Google, Facebook, Microsoft, Yahoo, PayPal and others are working together on a standard that can be used across the Internet for blocking phishing e-mails.
The 15 companies will be announcing on Monday DMARC.org, which stands for Domain-based Message Authentication, Reporting, and Conformance--a system for verifying that e-mails are coming from legitimate companies and not imposters trying to trick people into clicking a phishing link. Basically, the system offers a common way for companies to authenticate their legitimate communications with customers.
Also in the DMARC working group are AOL, Bank of America, Fidelity Investments, American Greetings, LinkedIn, and e-mail security providers Agari, Cloudmark, eCert, Return Path, and Trusted Domain Project.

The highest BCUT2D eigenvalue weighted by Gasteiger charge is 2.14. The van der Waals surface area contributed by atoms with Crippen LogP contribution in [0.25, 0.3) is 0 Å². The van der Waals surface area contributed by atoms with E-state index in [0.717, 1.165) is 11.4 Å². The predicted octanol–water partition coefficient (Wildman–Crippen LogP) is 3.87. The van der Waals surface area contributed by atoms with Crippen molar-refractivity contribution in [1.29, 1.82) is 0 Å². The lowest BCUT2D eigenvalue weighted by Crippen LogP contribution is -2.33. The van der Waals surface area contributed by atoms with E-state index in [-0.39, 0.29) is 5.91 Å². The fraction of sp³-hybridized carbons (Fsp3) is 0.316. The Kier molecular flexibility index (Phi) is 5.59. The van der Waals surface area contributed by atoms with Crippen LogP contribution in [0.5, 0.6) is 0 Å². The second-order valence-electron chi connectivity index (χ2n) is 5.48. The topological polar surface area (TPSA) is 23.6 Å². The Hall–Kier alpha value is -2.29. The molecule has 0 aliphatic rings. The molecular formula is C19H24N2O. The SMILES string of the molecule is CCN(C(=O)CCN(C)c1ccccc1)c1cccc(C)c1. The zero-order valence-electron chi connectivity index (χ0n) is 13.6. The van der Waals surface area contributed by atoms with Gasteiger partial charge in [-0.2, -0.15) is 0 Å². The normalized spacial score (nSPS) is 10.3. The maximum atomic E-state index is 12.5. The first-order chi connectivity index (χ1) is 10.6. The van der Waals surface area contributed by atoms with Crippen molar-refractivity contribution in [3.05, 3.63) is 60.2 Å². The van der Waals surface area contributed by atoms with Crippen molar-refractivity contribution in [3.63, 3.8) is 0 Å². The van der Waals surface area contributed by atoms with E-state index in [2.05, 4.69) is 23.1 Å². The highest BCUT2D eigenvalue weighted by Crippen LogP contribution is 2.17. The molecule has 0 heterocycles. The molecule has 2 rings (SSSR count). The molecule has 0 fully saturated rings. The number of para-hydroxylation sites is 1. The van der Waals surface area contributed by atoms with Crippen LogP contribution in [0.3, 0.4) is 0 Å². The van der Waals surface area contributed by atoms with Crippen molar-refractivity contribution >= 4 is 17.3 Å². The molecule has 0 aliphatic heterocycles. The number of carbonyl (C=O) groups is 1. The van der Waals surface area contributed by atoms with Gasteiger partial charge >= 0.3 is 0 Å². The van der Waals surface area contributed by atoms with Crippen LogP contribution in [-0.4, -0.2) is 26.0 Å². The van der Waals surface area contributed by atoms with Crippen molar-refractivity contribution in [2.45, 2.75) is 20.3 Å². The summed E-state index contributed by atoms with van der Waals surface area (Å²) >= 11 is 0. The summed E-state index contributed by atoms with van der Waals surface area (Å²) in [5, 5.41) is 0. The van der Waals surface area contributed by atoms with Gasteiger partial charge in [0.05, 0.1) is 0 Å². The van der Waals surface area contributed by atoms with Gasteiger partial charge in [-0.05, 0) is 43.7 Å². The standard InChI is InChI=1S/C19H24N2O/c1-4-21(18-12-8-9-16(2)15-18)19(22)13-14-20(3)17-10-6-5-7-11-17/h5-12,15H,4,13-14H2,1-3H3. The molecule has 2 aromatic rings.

Google, Microsoft, Yahoo, AOL, and Agari announced in November that they were doing this authentication coordination for Facebook, YouSendIt, and a few dozen other e-commerce companies and social networks. Now the effort is being expanded to include more participants. The antiphishing collaboration has been going on for 18 months between various partners, DMARC members said.
"About 15 percent of all e-mail in the Gmail in-boxes comes from these organizations that have published these DMARC records," said Adam Dawes, a Gmail product manager. "That means that these records can not be domain spoofed."
DMARC.org plans to submit the DMARC specification to the Internet Engineering Task Force for standardization.